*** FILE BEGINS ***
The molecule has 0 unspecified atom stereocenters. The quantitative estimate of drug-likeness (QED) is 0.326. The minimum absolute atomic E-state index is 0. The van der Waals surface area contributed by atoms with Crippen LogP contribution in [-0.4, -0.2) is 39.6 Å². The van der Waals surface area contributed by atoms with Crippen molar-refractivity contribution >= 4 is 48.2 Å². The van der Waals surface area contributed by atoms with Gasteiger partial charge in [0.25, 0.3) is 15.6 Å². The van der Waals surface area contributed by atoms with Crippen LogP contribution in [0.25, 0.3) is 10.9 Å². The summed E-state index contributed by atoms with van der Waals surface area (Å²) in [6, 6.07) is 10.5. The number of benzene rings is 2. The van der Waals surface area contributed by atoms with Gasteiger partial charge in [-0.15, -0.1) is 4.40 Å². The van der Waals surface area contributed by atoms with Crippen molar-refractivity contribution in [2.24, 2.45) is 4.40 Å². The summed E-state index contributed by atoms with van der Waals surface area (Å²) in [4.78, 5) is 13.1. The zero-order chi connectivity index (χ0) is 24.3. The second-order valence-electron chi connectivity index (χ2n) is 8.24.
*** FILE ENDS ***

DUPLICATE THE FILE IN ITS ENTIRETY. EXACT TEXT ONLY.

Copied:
The molecule has 0 unspecified atom stereocenters. The quantitative estimate of drug-likeness (QED) is 0.326. The minimum absolute atomic E-state index is 0. The van der Waals surface area contributed by atoms with Crippen LogP contribution in [-0.4, -0.2) is 39.6 Å². The van der Waals surface area contributed by atoms with Crippen molar-refractivity contribution >= 4 is 48.2 Å². The van der Waals surface area contributed by atoms with Gasteiger partial charge in [0.25, 0.3) is 15.6 Å². The van der Waals surface area contributed by atoms with Crippen LogP contribution in [0.25, 0.3) is 10.9 Å². The summed E-state index contributed by atoms with van der Waals surface area (Å²) in [6, 6.07) is 10.5. The number of benzene rings is 2. The van der Waals surface area contributed by atoms with Gasteiger partial charge in [-0.15, -0.1) is 4.40 Å². The van der Waals surface area contributed by atoms with Crippen molar-refractivity contribution in [2.24, 2.45) is 4.40 Å². The summed E-state index contributed by atoms with van der Waals surface area (Å²) in [4.78, 5) is 13.1. The zero-order chi connectivity index (χ0) is 24.3. The second-order valence-electron chi connectivity index (χ2n) is 8.24.